Much on­line pornog­ra­phy de­picts anger and con­tempt to­ward women, re­searchers say. In turn, the hookup cul­ture that pornog­ra­phy has helped pro­lif­er­ate on col­lege cam­puses is “hav­ing a pro­found ef­fect on the self-es­teem of young women and girls,” Dines says. In in­ter­views with col­lege stu­dents, Dines has found that men fre­quently tell her that their fa­vorite sex act is some­thing that mim­ics a com­mon scene in pornog­ra­phy that she and oth­ers find de­grad­ing to women – and in some cases is lead­ing to phys­i­cal in­juries. But she says many also tell her they want to stop their porn-view­ing habits and don’t know how.

Other fem­i­nists push back against the idea that porn is by na­ture misog­y­nis­tic, not­ing that many women en­joy pornog­ra­phy.

Pornog­ra­phy ad­dic­tion is not an of­fi­cially rec­og­nized di­ag­no­sis, “but it can fall un­der the broad cat­e­gory of be­hav­ioral ad­dic­tions,” says David Green­field, founder of The Cen­ter for In­ter­net and Tech­nol­ogy Ad­dic­tion and a pro­fes­sor of psy­chi­a­try at the Univer­sity of Con­necti­cut. Of all the prob­lems as­so­ci­ated with the In­ter­net that Dr. Green­field treats, he says No. 2 is pornog­ra­phy and other on­line sex­ual be­hav­ior.

When it comes to young peo­ple, Green­field says par­ents and oth­ers need bet­ter education about the fact that pornog­ra­phy isn’t a re­al­is­tic por­trayal of re­la­tion­ships, and that re­peated ex­po­sure can lead to harm­ful con­se­quences.

That re­quires some adults to over­come in­grained in­hi­bi­tions in or­der to dis­cuss sex­u­al­ity, he says.

“We live in a cul­ture that cel­e­brates sex­u­al­ity on an overt level, in ads, movies, mu­sic,” Green­field says. “On the covert side, peo­ple are just as in­hib­ited with re­gard to sex­u­al­ity as we’ve ever been. The schism … creates sex­ual pathol­ogy.” Some oth­ers in the med­i­cal com­mu­nity say blam­ing pornog­ra­phy dis­tracts from the many other vari­ables that in­flu­ence sex­ual be­hav­ior.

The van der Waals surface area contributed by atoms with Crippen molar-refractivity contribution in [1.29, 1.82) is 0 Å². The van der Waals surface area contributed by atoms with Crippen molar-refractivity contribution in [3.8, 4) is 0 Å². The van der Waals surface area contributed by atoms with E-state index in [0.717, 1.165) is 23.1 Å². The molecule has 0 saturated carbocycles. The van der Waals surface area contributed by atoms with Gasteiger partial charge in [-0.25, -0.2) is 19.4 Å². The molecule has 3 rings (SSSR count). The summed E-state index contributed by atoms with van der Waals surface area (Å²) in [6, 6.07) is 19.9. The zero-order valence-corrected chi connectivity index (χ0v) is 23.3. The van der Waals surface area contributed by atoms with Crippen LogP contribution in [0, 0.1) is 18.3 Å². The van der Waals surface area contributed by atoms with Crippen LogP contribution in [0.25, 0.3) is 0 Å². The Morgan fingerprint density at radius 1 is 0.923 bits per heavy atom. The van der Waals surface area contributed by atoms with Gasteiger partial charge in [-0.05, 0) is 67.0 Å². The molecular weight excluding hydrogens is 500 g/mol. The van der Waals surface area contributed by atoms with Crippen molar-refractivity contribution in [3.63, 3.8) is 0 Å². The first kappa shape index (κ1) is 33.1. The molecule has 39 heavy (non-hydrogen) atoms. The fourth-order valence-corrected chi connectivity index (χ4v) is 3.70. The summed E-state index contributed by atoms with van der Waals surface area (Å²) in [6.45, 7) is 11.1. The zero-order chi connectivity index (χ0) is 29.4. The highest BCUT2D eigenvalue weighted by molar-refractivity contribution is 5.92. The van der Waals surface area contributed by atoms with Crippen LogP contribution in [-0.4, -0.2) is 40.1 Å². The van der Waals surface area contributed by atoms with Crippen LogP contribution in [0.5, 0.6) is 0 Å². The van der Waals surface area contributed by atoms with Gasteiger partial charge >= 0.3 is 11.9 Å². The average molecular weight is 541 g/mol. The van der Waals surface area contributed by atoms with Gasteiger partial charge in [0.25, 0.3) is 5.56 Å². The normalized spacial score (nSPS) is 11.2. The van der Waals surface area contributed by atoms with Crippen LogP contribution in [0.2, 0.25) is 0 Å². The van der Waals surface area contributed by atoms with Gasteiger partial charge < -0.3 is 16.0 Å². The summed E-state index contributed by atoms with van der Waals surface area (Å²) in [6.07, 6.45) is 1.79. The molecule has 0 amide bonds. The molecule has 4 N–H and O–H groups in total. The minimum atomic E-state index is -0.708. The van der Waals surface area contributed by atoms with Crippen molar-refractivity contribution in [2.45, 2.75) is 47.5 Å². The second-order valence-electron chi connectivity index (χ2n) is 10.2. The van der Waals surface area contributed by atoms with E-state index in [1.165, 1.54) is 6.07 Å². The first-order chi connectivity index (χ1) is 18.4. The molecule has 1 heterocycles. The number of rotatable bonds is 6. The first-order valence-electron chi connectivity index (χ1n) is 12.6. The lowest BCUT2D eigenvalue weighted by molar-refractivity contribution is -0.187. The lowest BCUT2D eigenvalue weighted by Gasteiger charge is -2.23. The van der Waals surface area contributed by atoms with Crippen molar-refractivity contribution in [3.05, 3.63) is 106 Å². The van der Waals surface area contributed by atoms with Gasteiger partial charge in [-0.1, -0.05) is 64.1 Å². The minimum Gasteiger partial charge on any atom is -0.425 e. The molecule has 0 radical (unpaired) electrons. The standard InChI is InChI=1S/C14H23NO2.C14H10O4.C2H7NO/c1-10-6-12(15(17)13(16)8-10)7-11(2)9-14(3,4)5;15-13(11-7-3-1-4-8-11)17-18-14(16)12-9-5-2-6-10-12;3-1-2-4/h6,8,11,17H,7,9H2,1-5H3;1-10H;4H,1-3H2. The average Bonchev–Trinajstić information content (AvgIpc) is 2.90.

“Peo­ple use the term ad­dic­tion in a ma­nip­u­la­tive way, to in­voke fear,” says David Ley, a clin­i­cal psy­chol­o­gist in Al­bu­querque, N.M., and the au­thor of “The Myth of Sex Ad­dic­tion.”

“I’m not a fan of ado­les­cents see­ing porn… But if you tell a teenager to be afraid of some­thing and not do it, we are cre­at­ing a sit­u­a­tion where that teen is go­ing to be com­pelled to be in­ter­ested in it.”

His read­ing of var­i­ous re­search stud­ies leads him to con­clude that “porn plays a tiny role in im­pact­ing ado­les­cent be­hav­ior.”

“In cer­tain peo­ple who are al­ready pre­dis­posed to sex­ual vi­o­lence … watch­ing vi­o­lent porn for them prob­a­bly does in­crease their risk of sex­ual vi­o­lence,” Ley says. “But that is not most peo­ple.”

Weiler’s pro­posed res­o­lu­tion in Utah is based on an idea put for­ward by The Na­tional Cen­ter on Sex­ual Ex­ploita­tion (for­merly Moral­ity in Me­dia). The group hosted a na­tional sym­po­sium last year, and if Utah’s res­o­lu­tion passes, 10 or more states may fol­low suit, Weiler says.

But for some crit­ics, the un­der­ly­ing mes­sage still ap­pears to be an at­tempt to reaf­firm religious, tra­di­tional val­ues. One of the con­cerns the res­o­lu­tion cites, for in­stance, is that pornog­ra­phy is “linked to less­en­ing de­sire in young men to marry, dis­sat­is­fac­tion in mar­riage, and in­fi­delity.”

The pro­posal may be “a back­lash against a lot of progress we’ve made for the LGBTQ com­mu­nity … in fight­ing dis­crim­i­na­tion” in the state, says Susie Porter, di­rec­tor of gen­der stud­ies at the Univer­sity of Utah in Salt Lake City.

Utah Sen. Todd Weiler.